CSU Chancellor Delivers Keynote to Higher Learning Commission
Higher education institutions must adapt to a new environment that relies less on state funding yet embraces public accountability and access for lower-income students, Colorado State University Chancellor Larry Edward Penley told a crowd of 3,800 higher-education leaders in April. Dr. Penley, recognized as a leader in identifying and acting on challenges facing higher education, was invited to give the keynote speech in Chicago at the annual conference of the Higher Learning Commission, the organization that accredits degree-granting educational institutions in 19 states in the country's North Central region.
"The writing is on the wall: Higher education confronts a very different and challenging environment," Dr. Penley said. "Seven countries with which we directly compete-Belgium, Canada, Ireland, Japan, Norway, South Korea, and Sweden-already are ahead of the United States in college-degree attainment. Meanwhile, here in the U.S., state budgets are strained by the rising costs of Medicaid, deteriorating infrastructure like bridges and roads, the need for more prison beds, and improvement of K-12 schools.
Publicly funded institutions need to face four costly mistakes in dealing with this new environment, Penley told the group Monday. He highlighted these mistakes and alternative "success strategies" for those charged to make the case for higher education: make higher education a partner in economic prosperity, elevate higher education as a public good, access with success for qualified students, and set and meet challenging and measurable goals.
"We must make accessible our universities to those with lower incomes, but with equal commitment to those students' success," Penley said. "We must commit to accountability with transparency, with rising quality and value in our colleges and universities."
Colorado State Bestows Highest Honor on Four Professors
Colorado State University President Larry Edward Penley in April bestowed the title of University Distinguished Professor - the highest recognition awarded for outstanding accomplishments in research and scholarship - on four professors at the annual "Celebrate! Colorado State" luncheon. Together the honorees have taught students for nearly 100 years, published and presented hundreds of papers and received tens of millions of dollars in research grants.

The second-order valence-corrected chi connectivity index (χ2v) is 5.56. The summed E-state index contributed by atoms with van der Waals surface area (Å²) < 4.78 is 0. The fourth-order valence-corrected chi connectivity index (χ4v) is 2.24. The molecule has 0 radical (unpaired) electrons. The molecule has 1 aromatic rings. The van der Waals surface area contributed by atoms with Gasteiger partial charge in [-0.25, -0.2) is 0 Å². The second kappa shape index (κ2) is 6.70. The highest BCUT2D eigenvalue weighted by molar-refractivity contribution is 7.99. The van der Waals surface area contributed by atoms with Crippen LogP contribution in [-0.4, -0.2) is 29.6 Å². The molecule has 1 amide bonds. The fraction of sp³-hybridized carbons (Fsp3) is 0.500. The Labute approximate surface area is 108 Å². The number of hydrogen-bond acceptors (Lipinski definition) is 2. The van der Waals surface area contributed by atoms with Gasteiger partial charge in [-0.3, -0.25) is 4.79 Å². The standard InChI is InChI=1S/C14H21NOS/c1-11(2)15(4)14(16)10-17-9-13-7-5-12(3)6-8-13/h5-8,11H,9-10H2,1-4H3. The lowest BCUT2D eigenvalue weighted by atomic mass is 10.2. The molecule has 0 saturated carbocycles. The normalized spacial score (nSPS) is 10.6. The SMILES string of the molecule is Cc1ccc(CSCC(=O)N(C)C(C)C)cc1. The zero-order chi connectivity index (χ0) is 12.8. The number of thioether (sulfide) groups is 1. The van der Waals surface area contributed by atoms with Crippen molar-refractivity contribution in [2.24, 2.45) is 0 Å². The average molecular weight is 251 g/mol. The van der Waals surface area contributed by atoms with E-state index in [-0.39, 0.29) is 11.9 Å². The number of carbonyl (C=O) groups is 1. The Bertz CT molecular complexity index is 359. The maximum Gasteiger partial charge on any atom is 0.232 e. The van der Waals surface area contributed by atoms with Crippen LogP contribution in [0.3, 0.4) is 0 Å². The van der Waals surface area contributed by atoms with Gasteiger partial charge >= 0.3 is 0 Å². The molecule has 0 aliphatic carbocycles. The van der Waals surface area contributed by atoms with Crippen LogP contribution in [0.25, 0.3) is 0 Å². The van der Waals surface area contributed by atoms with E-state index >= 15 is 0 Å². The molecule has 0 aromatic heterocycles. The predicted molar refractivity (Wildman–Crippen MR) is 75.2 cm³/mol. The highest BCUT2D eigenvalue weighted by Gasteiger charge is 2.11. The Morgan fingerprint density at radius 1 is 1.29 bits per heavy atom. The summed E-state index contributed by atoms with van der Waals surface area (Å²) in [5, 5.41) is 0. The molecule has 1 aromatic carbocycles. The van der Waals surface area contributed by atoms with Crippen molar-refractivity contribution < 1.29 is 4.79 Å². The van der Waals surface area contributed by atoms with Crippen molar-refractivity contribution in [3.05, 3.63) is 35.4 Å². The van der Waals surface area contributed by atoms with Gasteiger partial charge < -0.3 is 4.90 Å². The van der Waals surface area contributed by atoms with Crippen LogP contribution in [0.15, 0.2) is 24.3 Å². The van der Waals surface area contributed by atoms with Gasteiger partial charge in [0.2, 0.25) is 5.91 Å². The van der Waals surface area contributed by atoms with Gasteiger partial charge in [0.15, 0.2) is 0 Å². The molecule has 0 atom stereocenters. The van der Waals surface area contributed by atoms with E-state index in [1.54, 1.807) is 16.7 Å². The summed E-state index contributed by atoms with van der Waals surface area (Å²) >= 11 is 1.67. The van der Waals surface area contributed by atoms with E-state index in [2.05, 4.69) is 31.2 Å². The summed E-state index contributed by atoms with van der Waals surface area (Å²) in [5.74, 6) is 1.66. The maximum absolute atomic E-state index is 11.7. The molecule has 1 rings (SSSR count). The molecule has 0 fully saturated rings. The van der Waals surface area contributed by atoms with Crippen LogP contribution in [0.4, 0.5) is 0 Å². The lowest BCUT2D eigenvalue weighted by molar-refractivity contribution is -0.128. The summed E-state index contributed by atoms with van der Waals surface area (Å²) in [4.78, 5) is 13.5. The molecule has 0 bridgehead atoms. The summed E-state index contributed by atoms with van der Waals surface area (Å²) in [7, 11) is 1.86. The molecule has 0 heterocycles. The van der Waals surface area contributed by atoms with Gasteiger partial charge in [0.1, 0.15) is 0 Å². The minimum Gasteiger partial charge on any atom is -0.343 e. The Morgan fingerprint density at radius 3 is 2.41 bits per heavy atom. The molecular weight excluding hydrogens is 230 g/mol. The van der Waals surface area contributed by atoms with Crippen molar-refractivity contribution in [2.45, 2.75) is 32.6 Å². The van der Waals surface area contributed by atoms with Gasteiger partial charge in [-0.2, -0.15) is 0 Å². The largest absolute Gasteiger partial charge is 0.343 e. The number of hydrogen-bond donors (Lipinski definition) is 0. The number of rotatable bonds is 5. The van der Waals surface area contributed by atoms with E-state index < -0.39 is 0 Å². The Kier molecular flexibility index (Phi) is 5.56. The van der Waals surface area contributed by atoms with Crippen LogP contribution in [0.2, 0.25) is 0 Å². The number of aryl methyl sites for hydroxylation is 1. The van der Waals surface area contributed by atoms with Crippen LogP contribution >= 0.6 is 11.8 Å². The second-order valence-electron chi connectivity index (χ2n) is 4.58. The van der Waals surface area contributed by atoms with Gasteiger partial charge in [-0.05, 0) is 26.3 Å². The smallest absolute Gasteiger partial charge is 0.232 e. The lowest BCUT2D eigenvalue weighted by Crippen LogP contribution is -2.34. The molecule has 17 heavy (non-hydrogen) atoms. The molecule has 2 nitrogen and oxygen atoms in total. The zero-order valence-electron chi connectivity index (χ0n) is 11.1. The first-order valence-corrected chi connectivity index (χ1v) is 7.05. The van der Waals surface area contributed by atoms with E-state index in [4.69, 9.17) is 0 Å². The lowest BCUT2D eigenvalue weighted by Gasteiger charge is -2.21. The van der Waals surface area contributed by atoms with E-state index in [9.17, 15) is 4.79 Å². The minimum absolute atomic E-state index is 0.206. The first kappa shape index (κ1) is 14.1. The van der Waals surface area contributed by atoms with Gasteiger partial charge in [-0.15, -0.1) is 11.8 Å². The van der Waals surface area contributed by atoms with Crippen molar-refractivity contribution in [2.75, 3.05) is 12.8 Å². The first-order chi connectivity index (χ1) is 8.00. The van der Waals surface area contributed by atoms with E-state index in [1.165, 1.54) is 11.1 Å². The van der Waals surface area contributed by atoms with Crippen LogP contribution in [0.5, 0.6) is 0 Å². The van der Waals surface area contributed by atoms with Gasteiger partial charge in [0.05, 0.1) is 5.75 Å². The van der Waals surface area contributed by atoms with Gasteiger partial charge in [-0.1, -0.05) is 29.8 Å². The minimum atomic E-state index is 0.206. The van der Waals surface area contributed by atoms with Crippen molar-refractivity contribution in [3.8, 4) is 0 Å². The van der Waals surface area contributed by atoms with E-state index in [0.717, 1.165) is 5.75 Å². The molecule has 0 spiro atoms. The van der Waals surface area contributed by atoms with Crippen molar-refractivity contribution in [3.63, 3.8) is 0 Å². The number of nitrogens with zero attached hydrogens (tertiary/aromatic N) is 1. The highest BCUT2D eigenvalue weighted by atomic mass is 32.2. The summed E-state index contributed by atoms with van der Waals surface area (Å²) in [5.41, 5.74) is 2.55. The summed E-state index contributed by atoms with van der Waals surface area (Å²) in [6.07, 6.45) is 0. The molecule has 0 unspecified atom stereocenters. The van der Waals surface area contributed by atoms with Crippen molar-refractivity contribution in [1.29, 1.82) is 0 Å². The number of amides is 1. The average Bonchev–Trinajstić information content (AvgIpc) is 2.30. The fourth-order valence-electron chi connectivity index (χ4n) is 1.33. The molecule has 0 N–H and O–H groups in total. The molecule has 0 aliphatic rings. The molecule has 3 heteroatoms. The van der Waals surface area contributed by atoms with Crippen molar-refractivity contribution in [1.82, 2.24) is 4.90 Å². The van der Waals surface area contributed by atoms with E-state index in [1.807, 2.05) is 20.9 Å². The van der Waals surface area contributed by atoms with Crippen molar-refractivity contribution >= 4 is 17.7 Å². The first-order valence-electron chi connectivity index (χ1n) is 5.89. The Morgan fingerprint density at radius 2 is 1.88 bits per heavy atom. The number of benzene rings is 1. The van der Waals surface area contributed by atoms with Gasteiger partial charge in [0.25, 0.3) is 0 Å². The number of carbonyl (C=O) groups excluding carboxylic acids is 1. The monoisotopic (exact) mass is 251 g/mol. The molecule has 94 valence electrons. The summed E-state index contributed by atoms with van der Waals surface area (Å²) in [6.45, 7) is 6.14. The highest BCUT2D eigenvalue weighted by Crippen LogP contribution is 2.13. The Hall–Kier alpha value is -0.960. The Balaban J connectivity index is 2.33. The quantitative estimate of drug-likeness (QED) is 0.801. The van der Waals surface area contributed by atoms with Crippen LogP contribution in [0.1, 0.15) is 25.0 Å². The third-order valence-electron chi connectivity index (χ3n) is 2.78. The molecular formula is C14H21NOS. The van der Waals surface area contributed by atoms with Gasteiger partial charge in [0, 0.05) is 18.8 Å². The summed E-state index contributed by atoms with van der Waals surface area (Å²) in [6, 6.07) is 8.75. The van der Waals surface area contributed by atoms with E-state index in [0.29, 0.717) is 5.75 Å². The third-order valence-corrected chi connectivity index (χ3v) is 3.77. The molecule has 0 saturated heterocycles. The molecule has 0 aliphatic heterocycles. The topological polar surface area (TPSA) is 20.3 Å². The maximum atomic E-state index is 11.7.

The new University Distinguished Professors are: Dr. Jan Leach, Professor of Plant Pathology in the Department of Bioagricultural Sciences and Pest Management, College of Agricultural Sciences; Dr. Karolin Luger, Professor of Biochemistry, Department of Biochemistry and Molecular Biology, College of Natural Sciences; Dr. Jorge Rocca, Professor of Electrical Engineering and Physics, Department of Electrical and Computer Engineering, College of Engineering; and Dr. John Sofos, Professor of Animal Sciences, Department of Animal Sciences, College of Agricultural Sciences.
A maximum of 12 current faculty members at the University may hold the rank of University Distinguished Professor, which is a permanent designation that carries into retirement. To obtain the rank, faculty members are nominated through an extensive review process and must be approved by the current University Distinguished Professors. Dr. Penley approved the selections and secured endorsement from the University's governing board.
Each University Distinguished Professor receives a special medallion and a permanent base salary increase of $7,500. Some have retired. Current members are Drs. Barry Beaty, Patrick Brennan and Edward Hoover, all in the Department of Microbiology, Immunology and Pathology; Dr. George Seidel, Department of Biomedical Sciences; Drs. Holmes Rolston and Bernard E. Rollin, Department of Philosophy; Drs. Louis S. Hegedus and Robert Williams, Department of Chemistry; Drs. Graeme Stephens and Thomas Vonder Haar, Department of Atmospheric Science; Dr. Gary Smith, Department of Animal Sciences; and Dr. Stephen Withrow, Department of Clinical Sciences.
15th Biennial International Poster Exhibition Set
The works of top poster artists and designers worldwide will be featured in the 15th biennial Colorado International Invitational Poster Exhibition hosted by the Department of Art in the School of the Arts at Colorado State University. The biennial event is the only exhibition of its kind in the United States. This year's program will feature works of 87 artists from 31 countries that reflect international perspectives on political, social and cultural issues.
The 15th Colorado International Invitational Poster Exhibition will open Sept. 14 and run through Oct. 19 with a the main poster display divided between the Clara Hatton Gallery in the Visual Arts building and the Curfman Gallery in the Lory Student Center, located on the main campus of Colorado State. The exhibition will open with a public reception and poster sale from 7-9 p.m. Friday, Sept. 14. Exhibition winners will be announced during the reception, and a limited number of copies of exhibition posters and catalogs will be available for purchase.